Deutsch died at his home in Cincinnati. He was mourned by Jew and non-Jew, progressive and conservative; thousands filled the Cincinnati Crematory to pay their last respects.

Work and legacy

Although a biblical scholar, Deutsch is also known for his two novels and works on history and language. One of the world's greatest Jewish scholars, Deutsch possessed a knack for memorizing facts, biblical scriptures, secular literature, and world history. He also wrote in several languages, including Hebrew, Yiddish, German, French, and English. Above all, however, Deutsch's gentlemanly traits separated and lifted him above the mundane.

A prolific writer, Deutsch produced hundreds of newspaper and journal articles with commentary; these appeared mainly in the Jewish Chronicle, American Hebrew, Central Conference of American Rabbis Yearbook, Hebrew Union College Journal, American Israelite, and American Journal of Theology. Besides contributing to Die Deborah, he succeeded Isaac Wise in 1901 as its editor. His list of scholarly works is equally impressive:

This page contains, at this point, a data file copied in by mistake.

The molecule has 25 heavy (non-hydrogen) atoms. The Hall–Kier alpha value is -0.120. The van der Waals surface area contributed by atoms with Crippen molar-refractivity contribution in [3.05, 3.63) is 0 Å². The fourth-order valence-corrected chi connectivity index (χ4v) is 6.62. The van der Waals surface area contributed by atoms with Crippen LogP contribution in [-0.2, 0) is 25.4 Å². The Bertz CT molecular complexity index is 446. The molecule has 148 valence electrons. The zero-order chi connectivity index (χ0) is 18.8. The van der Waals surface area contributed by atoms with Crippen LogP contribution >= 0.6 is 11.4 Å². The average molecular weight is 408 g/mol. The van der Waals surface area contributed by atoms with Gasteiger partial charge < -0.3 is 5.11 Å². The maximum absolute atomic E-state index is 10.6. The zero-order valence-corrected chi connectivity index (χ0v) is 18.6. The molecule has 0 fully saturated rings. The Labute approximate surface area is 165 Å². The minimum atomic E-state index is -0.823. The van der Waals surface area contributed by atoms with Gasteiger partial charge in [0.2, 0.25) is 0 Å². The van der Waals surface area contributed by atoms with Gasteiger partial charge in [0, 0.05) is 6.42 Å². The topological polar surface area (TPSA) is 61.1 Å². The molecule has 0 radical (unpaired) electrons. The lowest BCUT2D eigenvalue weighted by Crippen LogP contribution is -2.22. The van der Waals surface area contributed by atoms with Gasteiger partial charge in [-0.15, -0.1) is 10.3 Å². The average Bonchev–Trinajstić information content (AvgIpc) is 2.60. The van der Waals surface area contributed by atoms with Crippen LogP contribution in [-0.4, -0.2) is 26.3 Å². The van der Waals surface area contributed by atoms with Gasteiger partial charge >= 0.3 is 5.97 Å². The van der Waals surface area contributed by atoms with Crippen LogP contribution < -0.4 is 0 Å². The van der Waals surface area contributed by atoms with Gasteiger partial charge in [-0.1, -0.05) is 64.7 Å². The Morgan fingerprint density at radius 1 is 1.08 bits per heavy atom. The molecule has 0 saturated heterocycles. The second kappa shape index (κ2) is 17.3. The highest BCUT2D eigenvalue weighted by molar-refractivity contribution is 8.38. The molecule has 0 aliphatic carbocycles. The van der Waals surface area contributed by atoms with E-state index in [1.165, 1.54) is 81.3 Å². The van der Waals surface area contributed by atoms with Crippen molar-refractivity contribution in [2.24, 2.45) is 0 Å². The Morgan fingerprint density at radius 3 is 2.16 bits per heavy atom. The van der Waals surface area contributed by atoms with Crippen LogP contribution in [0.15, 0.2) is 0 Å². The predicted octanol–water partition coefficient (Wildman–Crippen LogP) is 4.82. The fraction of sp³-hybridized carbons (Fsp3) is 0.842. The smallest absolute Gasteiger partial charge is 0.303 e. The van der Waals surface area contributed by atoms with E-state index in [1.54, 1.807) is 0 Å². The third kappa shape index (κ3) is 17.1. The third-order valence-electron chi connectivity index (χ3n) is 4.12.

• Paradigmen-Tafeln zur hebräischen Grammatik (1886)
  • Die Symbolik in Cultus und Dichtung bei den Hebräern (1886)
  • Philosophy of Jewish History (1897)
  • Andere Zeiten, eine Erzählung aus dem jüdischen Leben der jüngsten Vergangenheit (1898)
  • Unlösbare Fesseln, eine Erzählung aus dem jüdischen Leben der Gegenwart (1903)
  • Memorable Dates of Jewish History (1904)
  • Four Epochs of Jewish History (1905)
  • Israel Bruna, an Historical Tragedy in Five Acts (1908)
  • The History of the Jews (1910)
  • Der Glaube an Hobelspäne (1914)
  • Scrolls (2 vols., 1917; 3rd vol., 1919), and other pamphlets and reprints. His works are considered by many to be the authoritative word on questions relating to the Jewish faith.